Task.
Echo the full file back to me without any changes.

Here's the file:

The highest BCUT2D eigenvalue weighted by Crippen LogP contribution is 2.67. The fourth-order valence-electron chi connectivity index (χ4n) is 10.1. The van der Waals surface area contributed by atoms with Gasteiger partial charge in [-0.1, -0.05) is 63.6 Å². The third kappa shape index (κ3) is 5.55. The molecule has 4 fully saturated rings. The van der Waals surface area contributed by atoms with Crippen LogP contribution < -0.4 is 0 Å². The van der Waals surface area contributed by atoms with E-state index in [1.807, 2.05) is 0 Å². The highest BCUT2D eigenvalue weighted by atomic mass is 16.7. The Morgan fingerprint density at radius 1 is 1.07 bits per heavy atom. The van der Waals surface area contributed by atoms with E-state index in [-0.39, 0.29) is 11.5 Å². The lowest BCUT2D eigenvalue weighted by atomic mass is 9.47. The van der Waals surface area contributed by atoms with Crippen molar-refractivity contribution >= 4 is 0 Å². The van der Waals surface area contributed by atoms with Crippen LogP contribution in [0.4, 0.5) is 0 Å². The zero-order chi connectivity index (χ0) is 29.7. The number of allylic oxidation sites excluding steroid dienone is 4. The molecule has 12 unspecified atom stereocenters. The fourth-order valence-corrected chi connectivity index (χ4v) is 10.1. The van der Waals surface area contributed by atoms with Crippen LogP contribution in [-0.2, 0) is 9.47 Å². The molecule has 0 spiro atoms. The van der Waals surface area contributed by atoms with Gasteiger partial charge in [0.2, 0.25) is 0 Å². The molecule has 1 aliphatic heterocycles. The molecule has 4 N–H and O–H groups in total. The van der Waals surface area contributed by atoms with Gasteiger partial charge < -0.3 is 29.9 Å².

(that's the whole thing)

The highest BCUT2D eigenvalue weighted by Crippen LogP contribution is 2.67. The fourth-order valence-electron chi connectivity index (χ4n) is 10.1. The van der Waals surface area contributed by atoms with Gasteiger partial charge in [-0.1, -0.05) is 63.6 Å². The third kappa shape index (κ3) is 5.55. The molecule has 4 fully saturated rings. The van der Waals surface area contributed by atoms with Crippen LogP contribution < -0.4 is 0 Å². The van der Waals surface area contributed by atoms with E-state index in [1.807, 2.05) is 0 Å². The highest BCUT2D eigenvalue weighted by atomic mass is 16.7. The Morgan fingerprint density at radius 1 is 1.07 bits per heavy atom. The van der Waals surface area contributed by atoms with E-state index in [-0.39, 0.29) is 11.5 Å². The lowest BCUT2D eigenvalue weighted by atomic mass is 9.47. The van der Waals surface area contributed by atoms with Crippen molar-refractivity contribution >= 4 is 0 Å². The van der Waals surface area contributed by atoms with Crippen LogP contribution in [0.4, 0.5) is 0 Å². The zero-order chi connectivity index (χ0) is 29.7. The number of allylic oxidation sites excluding steroid dienone is 4. The molecule has 12 unspecified atom stereocenters. The fourth-order valence-corrected chi connectivity index (χ4v) is 10.1. The van der Waals surface area contributed by atoms with Crippen LogP contribution in [-0.2, 0) is 9.47 Å². The molecule has 0 spiro atoms. The van der Waals surface area contributed by atoms with Gasteiger partial charge in [0.2, 0.25) is 0 Å². The molecule has 1 aliphatic heterocycles. The molecule has 4 N–H and O–H groups in total. The van der Waals surface area contributed by atoms with Gasteiger partial charge < -0.3 is 29.9 Å².